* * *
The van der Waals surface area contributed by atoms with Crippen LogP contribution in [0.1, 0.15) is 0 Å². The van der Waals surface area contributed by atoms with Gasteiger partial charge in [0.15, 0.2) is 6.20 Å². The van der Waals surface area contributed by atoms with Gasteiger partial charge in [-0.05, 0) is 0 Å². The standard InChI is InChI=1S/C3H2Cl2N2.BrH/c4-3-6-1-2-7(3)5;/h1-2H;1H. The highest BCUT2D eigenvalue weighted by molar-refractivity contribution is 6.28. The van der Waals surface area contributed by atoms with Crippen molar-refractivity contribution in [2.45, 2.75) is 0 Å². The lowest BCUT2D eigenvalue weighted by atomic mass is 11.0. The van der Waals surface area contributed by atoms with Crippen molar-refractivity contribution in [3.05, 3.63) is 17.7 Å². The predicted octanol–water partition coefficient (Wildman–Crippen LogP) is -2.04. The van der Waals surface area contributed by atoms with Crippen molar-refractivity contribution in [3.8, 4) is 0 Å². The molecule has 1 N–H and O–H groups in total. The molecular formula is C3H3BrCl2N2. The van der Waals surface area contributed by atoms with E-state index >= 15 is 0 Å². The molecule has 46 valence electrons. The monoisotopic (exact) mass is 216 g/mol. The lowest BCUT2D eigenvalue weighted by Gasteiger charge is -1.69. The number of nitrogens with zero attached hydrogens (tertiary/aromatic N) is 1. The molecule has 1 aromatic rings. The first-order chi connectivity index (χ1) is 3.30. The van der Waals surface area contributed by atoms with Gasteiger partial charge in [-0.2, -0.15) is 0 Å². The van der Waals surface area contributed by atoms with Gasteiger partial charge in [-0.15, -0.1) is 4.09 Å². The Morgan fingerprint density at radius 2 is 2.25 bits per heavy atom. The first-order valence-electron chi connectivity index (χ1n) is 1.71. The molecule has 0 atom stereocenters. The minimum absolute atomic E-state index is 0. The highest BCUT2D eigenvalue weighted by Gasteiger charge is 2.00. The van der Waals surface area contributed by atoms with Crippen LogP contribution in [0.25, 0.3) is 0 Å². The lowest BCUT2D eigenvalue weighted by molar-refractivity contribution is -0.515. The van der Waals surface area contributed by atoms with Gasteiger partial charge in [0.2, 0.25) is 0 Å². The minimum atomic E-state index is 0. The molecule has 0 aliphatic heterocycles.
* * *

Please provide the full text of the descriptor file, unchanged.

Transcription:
The van der Waals surface area contributed by atoms with Crippen LogP contribution in [0.1, 0.15) is 0 Å². The van der Waals surface area contributed by atoms with Gasteiger partial charge in [0.15, 0.2) is 6.20 Å². The van der Waals surface area contributed by atoms with Gasteiger partial charge in [-0.05, 0) is 0 Å². The standard InChI is InChI=1S/C3H2Cl2N2.BrH/c4-3-6-1-2-7(3)5;/h1-2H;1H. The highest BCUT2D eigenvalue weighted by molar-refractivity contribution is 6.28. The van der Waals surface area contributed by atoms with Crippen molar-refractivity contribution in [2.45, 2.75) is 0 Å². The lowest BCUT2D eigenvalue weighted by atomic mass is 11.0. The van der Waals surface area contributed by atoms with Crippen molar-refractivity contribution in [3.05, 3.63) is 17.7 Å². The predicted octanol–water partition coefficient (Wildman–Crippen LogP) is -2.04. The van der Waals surface area contributed by atoms with Crippen molar-refractivity contribution in [3.8, 4) is 0 Å². The molecule has 1 N–H and O–H groups in total. The molecular formula is C3H3BrCl2N2. The van der Waals surface area contributed by atoms with E-state index >= 15 is 0 Å². The molecule has 46 valence electrons. The monoisotopic (exact) mass is 216 g/mol. The lowest BCUT2D eigenvalue weighted by Gasteiger charge is -1.69. The number of nitrogens with zero attached hydrogens (tertiary/aromatic N) is 1. The molecule has 1 aromatic rings. The first-order chi connectivity index (χ1) is 3.30. The van der Waals surface area contributed by atoms with Gasteiger partial charge in [-0.2, -0.15) is 0 Å². The van der Waals surface area contributed by atoms with Gasteiger partial charge in [-0.15, -0.1) is 4.09 Å². The Morgan fingerprint density at radius 2 is 2.25 bits per heavy atom. The first-order valence-electron chi connectivity index (χ1n) is 1.71. The molecule has 0 atom stereocenters. The minimum absolute atomic E-state index is 0. The highest BCUT2D eigenvalue weighted by Gasteiger charge is 2.00. The van der Waals surface area contributed by atoms with Crippen LogP contribution in [0.25, 0.3) is 0 Å². The lowest BCUT2D eigenvalue weighted by molar-refractivity contribution is -0.515. The van der Waals surface area contributed by atoms with Gasteiger partial charge in [0.2, 0.25) is 0 Å². The minimum atomic E-state index is 0. The molecule has 0 aliphatic heterocycles.